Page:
• Also, something I've noticed about the presentation of ancient history in general (if I end up reviewing Michael Crawford's The Roman Republic, I will have plenty to say on this subject) is that the authors from pre-1995 (although I'm still it still happens more recently) tend to do a lot of moralizing about the history they are presenting. McInerney makes the hilarious claim that the Spartans' fall was partially due to their moral bankruptcy which was shown through their willingness to take their nearby neighboring Greeks (the Messenians) as slaves. I couldn't believe it when i heard this argument. First off, doing that kind of moralizing in a history text seems inexcusable to me. But second, seriously? The Greeks all took other Greeks as slaves-- mostly prisoners of war. Although Sparta's enslavement was more systematic it was essentially the same principle; the Messenians lost two major battles to the Spartans so they were essentially prisoners of war. I remember reading about a similar thing in the scholarship of the women in the Late Republic and Early Empire is the same.
Anyway, those are my thoughts. I will be commenting on Robin Osborne's Greece in the Making 1200-479 BC shortly as well, so stay tuned in the new year.

Happy Holidays, everyone!

Sunday, December 22, 2013

Appetitive: Thoughts on the Audio Aeneid

I have a confession to make: I've never been able to get all the way through the Aeneid-- until a few months ago.

I was assigned the Mandlebaum translation in my first year of undergraduate study. I think I managed to get through Book 6 before my interest entirely ebbed away (and the only part I actually liked was Book 5-- the funeral games). I tried again to get through the whole thing when I read Book 8 in the Latin my third year in college. I managed to get through Books 1 and; 2 (and obviously Book 8 in the Latin), but no further. Then, a few summers ago, I tried to read it again for my own edification with the Fagles translation. Once again, I just failed to get through it. Then, two years ago, when I read Book 2 in the Latin, I tried again with the Fitzgerald translation, but it was a failure.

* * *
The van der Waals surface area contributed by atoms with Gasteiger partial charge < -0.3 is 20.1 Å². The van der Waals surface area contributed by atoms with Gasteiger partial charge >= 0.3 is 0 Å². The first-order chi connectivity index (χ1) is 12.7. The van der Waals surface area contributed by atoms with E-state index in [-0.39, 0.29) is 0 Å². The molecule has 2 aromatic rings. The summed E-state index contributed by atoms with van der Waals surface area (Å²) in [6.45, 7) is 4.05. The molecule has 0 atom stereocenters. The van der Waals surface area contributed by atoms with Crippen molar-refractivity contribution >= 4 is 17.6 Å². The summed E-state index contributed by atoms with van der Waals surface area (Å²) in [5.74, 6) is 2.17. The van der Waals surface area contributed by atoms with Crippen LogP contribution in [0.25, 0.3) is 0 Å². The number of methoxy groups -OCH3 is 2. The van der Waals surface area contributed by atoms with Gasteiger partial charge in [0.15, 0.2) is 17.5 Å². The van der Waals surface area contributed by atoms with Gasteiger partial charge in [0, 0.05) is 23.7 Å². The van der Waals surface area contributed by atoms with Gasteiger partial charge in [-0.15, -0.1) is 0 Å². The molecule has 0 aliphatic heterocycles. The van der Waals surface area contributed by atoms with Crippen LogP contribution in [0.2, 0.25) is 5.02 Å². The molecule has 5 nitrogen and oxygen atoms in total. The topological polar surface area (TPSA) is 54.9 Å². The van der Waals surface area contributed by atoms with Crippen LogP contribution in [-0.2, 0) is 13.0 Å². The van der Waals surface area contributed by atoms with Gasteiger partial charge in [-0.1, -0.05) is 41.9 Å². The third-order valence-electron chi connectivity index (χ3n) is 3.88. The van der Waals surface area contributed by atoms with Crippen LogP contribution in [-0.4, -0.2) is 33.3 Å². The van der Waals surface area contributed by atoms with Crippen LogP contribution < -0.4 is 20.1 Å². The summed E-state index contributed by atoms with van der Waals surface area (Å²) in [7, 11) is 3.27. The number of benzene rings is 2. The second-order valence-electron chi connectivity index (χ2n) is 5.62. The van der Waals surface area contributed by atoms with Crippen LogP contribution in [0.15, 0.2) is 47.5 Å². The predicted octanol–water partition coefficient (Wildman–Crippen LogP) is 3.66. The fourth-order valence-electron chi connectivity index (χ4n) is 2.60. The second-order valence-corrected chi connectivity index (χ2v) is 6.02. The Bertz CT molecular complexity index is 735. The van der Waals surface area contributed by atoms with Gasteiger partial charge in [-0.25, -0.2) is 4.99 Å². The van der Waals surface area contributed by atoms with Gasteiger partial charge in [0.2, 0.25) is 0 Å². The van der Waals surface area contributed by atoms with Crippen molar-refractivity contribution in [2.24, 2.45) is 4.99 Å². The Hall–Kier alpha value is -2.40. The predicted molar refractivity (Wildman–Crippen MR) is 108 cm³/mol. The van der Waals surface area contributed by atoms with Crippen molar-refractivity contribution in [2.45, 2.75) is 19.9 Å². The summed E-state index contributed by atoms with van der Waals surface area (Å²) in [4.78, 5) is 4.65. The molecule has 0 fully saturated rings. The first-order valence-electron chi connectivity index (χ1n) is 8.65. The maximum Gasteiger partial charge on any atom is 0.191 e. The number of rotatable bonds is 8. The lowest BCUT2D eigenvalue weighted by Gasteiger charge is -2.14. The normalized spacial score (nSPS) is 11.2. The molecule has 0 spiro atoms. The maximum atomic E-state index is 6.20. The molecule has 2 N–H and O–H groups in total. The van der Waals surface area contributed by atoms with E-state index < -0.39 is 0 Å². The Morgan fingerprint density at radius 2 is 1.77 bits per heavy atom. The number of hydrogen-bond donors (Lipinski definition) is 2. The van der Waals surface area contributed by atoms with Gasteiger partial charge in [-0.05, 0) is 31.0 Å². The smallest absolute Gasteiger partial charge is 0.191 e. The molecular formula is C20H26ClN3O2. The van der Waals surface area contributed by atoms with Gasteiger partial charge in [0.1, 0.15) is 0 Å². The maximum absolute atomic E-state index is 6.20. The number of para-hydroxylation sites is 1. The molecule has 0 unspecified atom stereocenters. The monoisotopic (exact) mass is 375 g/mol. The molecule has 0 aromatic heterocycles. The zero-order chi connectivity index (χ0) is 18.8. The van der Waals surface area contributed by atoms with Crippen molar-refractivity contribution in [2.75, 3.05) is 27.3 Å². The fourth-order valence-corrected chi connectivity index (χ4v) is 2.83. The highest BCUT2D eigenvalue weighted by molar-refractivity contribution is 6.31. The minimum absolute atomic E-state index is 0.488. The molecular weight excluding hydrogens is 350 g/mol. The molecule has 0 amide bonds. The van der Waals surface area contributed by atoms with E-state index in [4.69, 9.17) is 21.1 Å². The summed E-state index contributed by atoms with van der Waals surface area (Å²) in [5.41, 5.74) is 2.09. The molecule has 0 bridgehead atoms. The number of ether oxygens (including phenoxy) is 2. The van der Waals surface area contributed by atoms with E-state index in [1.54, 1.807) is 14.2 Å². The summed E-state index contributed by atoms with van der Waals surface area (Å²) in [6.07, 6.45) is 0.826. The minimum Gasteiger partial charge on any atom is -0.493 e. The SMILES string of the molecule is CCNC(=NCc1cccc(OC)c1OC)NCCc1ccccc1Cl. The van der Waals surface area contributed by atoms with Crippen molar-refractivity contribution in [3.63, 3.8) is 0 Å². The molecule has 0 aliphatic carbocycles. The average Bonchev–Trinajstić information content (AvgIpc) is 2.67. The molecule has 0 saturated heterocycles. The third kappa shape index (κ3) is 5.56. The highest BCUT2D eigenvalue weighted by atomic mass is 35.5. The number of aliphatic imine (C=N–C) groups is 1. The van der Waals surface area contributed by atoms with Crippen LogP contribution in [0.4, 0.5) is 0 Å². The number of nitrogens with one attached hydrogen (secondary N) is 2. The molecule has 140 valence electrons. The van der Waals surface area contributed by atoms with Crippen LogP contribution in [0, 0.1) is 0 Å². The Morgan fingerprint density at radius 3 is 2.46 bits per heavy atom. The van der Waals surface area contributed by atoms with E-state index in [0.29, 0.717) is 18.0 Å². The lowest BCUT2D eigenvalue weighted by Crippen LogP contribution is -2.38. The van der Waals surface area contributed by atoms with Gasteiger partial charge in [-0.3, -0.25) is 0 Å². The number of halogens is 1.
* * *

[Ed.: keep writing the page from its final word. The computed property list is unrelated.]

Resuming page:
There's something about the Aeneid that just fundamentally doesn't appeal to me. I'm not sure what it is. I just would rather be doing something-- anything-- else. So, since I have a 30 minute walk each way from my apartment to class every day, I decided to get an audio version so I could feel like I was doing something productive on my walks. It worked. I finished the Aeneid in about a week of walking and house-cleaning (audiobooks have save the state of my apartment).

I recommend this version. It's the Fagles translation, which is colloquial without straying too far from the text. Simon Callow's narration is a little over the top (and his female voices are quite annoying), but it kept me engaged in the story while I was doing other things. I actually noticed some interesting things (how many of Aeneas' actions are motivated by omens, for example).

Once I finished that, I started downloading other audio books of various other classical texts (including Ian McKellen's wonderful reading of Fagles' Odyssey). It makes me feel productive on my walks to and from class. More recently, I've been listening to Paul Cartledge's The Spartans, in order to study for my Greek history survey exam.